In order to achieve a high rating, your website must be “cared for, maintained, and updated appropriately.” How exactly this is measured will depend on the purpose of your site. A news site, for example, would need many daily updates.

If your website looks abandoned – or worse, has been hacked and defaced – this will warrant a much lower quality rating.

New Terminology

While much of the information in Google’s latest search quality guidelines isn’t new for marketers who paid attention to the leaks and hints from previous versions, there are a couple of points covered in the 2015 guide that we’ve never been seen before:

Know, and Know Simple Queries

As part of their efforts to understand user intent and deliver what they’re looking for, Google has defined two new types of queries: Know, and Know Simple.

A “Know Query” is a general search for information about a topic. Essentially, the user is searching because they want to know more about something.

A “Know Simple Query” is a sub-type of Know Query that has an accepted, straightforward answer that most people could agree on, and that could be summarized succinctly.

Google offered some examples to illustrate the difference in their guidelines:Google's Full Quality Guidelines differences

In order to be considered a Know Simple Query, the search topic can’t be too complex or have many potential answers.

So why is this difference important for search rank? Well, if you want to get your webpage featured in one of Google’s snippets, then offering content that easily answers Know Simple Queries will be essential.

Needs Met

Another new metric raters are using is called ‘Needs Met.’ Ultimately, it’s how well the page answered what the searcher was looking for.

Here’s how the pages are rated, according to the guide:

search quality evaluator guidelines

An important thing to note about the ‘Needs Met’ rating descriptions is that mobile compatibility is explicitly indicated as a factor. Google has been pushing mobile compatibility as a rank factor for a while now, but now it’s also shown to be a factor for quality determination as well.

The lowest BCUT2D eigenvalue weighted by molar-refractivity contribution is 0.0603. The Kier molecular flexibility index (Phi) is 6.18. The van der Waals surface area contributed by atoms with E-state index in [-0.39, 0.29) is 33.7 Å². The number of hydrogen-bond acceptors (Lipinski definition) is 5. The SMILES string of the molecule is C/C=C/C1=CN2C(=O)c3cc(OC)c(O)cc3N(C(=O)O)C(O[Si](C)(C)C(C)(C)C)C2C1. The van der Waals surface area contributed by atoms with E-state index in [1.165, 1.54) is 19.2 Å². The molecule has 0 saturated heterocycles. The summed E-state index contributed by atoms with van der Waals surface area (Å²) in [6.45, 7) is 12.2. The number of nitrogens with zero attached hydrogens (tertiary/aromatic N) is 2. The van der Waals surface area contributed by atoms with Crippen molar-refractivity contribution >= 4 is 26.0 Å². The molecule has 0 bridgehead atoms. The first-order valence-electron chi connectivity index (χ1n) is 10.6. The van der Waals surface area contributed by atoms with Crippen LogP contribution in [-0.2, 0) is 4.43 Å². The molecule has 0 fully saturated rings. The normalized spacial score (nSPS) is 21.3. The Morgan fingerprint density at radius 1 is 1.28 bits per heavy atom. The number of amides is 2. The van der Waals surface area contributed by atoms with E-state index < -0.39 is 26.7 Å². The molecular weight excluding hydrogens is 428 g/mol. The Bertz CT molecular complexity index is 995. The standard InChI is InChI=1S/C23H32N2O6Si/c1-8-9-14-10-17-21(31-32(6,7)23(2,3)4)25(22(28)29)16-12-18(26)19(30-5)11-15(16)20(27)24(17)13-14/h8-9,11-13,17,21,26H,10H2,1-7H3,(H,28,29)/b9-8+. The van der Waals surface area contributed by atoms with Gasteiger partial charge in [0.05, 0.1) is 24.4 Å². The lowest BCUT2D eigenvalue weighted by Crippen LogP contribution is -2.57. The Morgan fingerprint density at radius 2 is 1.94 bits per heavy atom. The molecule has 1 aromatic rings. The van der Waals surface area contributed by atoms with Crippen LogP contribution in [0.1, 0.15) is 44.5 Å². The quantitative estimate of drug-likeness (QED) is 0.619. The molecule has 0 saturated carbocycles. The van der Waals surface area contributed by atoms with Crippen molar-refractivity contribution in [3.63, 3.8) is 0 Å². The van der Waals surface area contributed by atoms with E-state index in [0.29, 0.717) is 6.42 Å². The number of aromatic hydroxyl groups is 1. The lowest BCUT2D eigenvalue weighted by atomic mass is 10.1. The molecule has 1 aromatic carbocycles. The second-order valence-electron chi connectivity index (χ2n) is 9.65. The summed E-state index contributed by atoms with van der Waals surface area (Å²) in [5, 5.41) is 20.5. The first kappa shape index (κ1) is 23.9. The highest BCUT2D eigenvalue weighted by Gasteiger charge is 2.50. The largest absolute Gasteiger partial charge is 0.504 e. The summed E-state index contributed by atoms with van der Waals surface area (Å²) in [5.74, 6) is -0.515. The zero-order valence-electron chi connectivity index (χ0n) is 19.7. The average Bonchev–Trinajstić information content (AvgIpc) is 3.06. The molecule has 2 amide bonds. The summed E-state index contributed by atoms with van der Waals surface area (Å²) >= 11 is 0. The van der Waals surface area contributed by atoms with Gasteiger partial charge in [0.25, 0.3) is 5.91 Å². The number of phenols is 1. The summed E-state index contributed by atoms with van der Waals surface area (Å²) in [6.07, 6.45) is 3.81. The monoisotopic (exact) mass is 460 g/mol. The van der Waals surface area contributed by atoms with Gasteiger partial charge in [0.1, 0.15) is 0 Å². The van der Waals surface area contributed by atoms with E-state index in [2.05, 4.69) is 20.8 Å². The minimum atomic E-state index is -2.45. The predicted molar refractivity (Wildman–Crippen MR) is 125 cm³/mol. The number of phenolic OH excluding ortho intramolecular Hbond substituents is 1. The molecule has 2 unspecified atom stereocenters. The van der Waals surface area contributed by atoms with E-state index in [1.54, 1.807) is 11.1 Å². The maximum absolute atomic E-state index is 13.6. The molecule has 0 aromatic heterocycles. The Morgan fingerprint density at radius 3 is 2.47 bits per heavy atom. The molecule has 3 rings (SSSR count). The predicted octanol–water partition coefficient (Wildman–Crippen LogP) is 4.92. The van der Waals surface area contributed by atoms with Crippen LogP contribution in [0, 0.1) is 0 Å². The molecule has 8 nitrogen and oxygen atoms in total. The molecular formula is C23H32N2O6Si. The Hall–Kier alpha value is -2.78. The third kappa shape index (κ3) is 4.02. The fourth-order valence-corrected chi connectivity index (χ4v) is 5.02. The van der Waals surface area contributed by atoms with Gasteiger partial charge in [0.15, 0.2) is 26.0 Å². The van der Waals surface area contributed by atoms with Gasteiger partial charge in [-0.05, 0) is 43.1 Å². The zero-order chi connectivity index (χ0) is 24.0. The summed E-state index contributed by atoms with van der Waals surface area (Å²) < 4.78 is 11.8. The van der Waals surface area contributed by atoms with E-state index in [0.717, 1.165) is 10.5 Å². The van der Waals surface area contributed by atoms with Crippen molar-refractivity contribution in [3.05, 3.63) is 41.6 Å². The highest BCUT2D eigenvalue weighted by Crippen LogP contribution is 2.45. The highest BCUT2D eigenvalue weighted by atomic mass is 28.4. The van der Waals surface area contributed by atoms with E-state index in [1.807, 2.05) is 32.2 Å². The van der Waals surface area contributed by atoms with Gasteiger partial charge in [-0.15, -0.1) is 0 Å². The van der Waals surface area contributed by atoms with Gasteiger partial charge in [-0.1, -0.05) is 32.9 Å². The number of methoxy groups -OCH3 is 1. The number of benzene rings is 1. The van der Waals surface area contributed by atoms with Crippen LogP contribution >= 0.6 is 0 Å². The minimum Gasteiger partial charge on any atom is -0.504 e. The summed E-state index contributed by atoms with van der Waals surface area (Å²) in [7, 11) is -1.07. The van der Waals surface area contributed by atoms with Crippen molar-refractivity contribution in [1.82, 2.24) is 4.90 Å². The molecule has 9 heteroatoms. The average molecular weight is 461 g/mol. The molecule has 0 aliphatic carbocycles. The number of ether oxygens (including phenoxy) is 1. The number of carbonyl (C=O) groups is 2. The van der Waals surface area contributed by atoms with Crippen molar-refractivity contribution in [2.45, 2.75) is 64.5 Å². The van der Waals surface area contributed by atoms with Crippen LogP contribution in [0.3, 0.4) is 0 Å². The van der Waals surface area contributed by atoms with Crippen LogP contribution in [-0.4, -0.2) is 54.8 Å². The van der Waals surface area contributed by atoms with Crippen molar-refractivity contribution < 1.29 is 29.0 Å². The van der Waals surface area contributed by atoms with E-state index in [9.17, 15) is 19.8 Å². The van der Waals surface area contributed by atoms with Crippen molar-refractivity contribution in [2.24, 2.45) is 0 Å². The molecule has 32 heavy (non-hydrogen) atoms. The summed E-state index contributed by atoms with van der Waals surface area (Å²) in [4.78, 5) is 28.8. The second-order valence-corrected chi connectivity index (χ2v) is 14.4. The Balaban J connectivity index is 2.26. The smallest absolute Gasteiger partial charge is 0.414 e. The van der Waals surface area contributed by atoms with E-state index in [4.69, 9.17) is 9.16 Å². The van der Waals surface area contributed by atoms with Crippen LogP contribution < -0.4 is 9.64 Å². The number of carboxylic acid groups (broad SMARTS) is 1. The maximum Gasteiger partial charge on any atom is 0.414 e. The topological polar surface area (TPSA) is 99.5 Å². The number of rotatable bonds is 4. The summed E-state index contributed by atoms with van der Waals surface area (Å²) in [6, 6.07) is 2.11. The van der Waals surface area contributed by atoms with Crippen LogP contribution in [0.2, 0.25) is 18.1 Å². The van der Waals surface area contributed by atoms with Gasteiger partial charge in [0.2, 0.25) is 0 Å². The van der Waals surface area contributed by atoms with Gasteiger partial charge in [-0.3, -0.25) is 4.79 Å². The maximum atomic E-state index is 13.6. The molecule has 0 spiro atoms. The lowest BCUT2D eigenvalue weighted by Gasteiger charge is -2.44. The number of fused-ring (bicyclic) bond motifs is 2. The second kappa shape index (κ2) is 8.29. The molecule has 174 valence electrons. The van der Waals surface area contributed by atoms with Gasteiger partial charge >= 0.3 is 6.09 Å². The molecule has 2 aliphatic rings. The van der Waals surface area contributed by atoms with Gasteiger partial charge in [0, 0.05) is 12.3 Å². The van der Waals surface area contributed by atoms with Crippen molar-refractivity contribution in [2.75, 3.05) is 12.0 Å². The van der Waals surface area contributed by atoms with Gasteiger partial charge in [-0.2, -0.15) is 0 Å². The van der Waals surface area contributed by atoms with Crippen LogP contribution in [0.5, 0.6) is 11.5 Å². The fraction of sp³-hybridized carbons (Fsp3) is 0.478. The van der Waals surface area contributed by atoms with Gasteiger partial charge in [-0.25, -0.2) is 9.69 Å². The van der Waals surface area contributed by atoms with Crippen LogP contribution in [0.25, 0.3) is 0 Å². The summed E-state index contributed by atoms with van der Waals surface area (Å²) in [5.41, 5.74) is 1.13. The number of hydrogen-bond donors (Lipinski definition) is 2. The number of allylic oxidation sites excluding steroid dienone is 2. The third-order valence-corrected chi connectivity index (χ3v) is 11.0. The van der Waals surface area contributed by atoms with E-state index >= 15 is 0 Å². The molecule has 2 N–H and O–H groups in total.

This means that even if your site offers the most valuable and authoritative content on a topic, if it isn’t mobile friendly, the quality rating will go down.

So besides mobile, how else can you ensure your page gets a good ‘Needs Met’ rating?

It seems that focusing on content that will answer the searcher’s query without requiring them to look at another page on your site will be essential for a ‘Highly Meets’ rating.

That means offering clear and valuable content combined with the right keywords. If your keywords are somehow drawing the wrong searchers, this can be a problem for Needs Met.

Your page will likely end up with a lower rating if the content is outdated, too broad, too specific, or lacks expertise.

Here are examples of three different ratings, for comparison:

Rating: Highly Meets


Rating: Moderately Meets


Rating: Fails to Meet


Ultimately, Google has offered a fairly straightforward set of guidelines on how it ranks the quality of search results – and what your site needs to do to get noticed.

As far as what marketers should focus on to ensure high quality pages, it will depend on the breadth and purpose of the website, as rankers are instructed to consider these factors throughout the guide.

That said, the overall takeaway for marketers is to not let your business goals get in the way of user experience.

Your goal, first and foremost, is connecting visitors with the information they’re looking for, without letting page design, ads, or supplementary content get in the way of it.

It’s also important to remember that searchers have a lot of options for consuming content. Don’t give them reason to choose your competitor’s website over yours.

Instead, focus on demonstrating authority, keeping your site clean and updated, and maintaining a positive external reputation. Not only are these important tactics for meeting Google’s quality guidelines, they’ll encourage trust with your audience as well.

Now, I want to hear from you. Has the release of Google’s quality guidelines changed your approach to digital marketing? Whether yes or no, leave a comment below with your position:

Note: The opinions expressed in this article are the views of the author, and not necessarily the views of Caphyon, its staff, or its partners.

    1. I agree Vincent. The version released by Google was really boring reading, but important. Tried to read Google’s version in bed and was asleep by page 4 :/